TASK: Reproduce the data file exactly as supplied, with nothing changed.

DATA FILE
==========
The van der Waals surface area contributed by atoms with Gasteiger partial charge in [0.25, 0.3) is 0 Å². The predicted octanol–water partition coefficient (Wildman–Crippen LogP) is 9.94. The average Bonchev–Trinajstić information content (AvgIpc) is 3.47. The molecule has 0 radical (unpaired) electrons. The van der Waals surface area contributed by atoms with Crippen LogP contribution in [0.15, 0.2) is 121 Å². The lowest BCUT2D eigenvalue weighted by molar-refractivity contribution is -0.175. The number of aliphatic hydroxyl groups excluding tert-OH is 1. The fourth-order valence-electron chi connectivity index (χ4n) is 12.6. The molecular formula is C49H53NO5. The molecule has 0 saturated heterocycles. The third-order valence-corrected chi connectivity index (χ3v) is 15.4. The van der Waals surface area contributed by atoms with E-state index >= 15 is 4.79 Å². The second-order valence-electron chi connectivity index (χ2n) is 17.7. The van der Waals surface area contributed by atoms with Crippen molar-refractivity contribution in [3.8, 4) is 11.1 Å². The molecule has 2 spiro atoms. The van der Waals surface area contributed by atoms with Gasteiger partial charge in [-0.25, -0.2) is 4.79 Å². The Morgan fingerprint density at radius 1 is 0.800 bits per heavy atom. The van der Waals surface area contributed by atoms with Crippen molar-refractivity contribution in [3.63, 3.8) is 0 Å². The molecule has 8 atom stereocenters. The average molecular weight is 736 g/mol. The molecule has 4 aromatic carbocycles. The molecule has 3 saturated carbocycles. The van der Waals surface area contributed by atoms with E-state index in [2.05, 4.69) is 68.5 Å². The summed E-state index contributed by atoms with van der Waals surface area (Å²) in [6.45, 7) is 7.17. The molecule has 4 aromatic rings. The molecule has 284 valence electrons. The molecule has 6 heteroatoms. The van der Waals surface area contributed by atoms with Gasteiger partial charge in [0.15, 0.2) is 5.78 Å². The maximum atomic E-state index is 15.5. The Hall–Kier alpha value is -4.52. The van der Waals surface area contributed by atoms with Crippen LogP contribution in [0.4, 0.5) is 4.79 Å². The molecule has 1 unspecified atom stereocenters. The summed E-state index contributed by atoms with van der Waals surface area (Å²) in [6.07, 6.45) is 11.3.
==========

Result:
The van der Waals surface area contributed by atoms with Gasteiger partial charge in [0.25, 0.3) is 0 Å². The predicted octanol–water partition coefficient (Wildman–Crippen LogP) is 9.94. The average Bonchev–Trinajstić information content (AvgIpc) is 3.47. The molecule has 0 radical (unpaired) electrons. The van der Waals surface area contributed by atoms with Crippen LogP contribution in [0.15, 0.2) is 121 Å². The lowest BCUT2D eigenvalue weighted by molar-refractivity contribution is -0.175. The number of aliphatic hydroxyl groups excluding tert-OH is 1. The fourth-order valence-electron chi connectivity index (χ4n) is 12.6. The molecular formula is C49H53NO5. The molecule has 0 saturated heterocycles. The third-order valence-corrected chi connectivity index (χ3v) is 15.4. The van der Waals surface area contributed by atoms with E-state index >= 15 is 4.79 Å². The second-order valence-electron chi connectivity index (χ2n) is 17.7. The van der Waals surface area contributed by atoms with Crippen molar-refractivity contribution in [3.8, 4) is 11.1 Å². The molecule has 2 spiro atoms. The van der Waals surface area contributed by atoms with Gasteiger partial charge in [-0.25, -0.2) is 4.79 Å². The Morgan fingerprint density at radius 1 is 0.800 bits per heavy atom. The van der Waals surface area contributed by atoms with Crippen molar-refractivity contribution in [3.63, 3.8) is 0 Å². The molecule has 8 atom stereocenters. The average molecular weight is 736 g/mol. The molecule has 4 aromatic carbocycles. The molecule has 3 saturated carbocycles. The van der Waals surface area contributed by atoms with E-state index in [2.05, 4.69) is 68.5 Å². The summed E-state index contributed by atoms with van der Waals surface area (Å²) in [6.45, 7) is 7.17. The molecule has 4 aromatic rings. The molecule has 284 valence electrons. The molecule has 6 heteroatoms. The van der Waals surface area contributed by atoms with Gasteiger partial charge in [0.15, 0.2) is 5.78 Å². The maximum atomic E-state index is 15.5. The Hall–Kier alpha value is -4.52. The van der Waals surface area contributed by atoms with Crippen LogP contribution in [0.4, 0.5) is 4.79 Å². The molecule has 1 unspecified atom stereocenters. The summed E-state index contributed by atoms with van der Waals surface area (Å²) in [6.07, 6.45) is 11.3.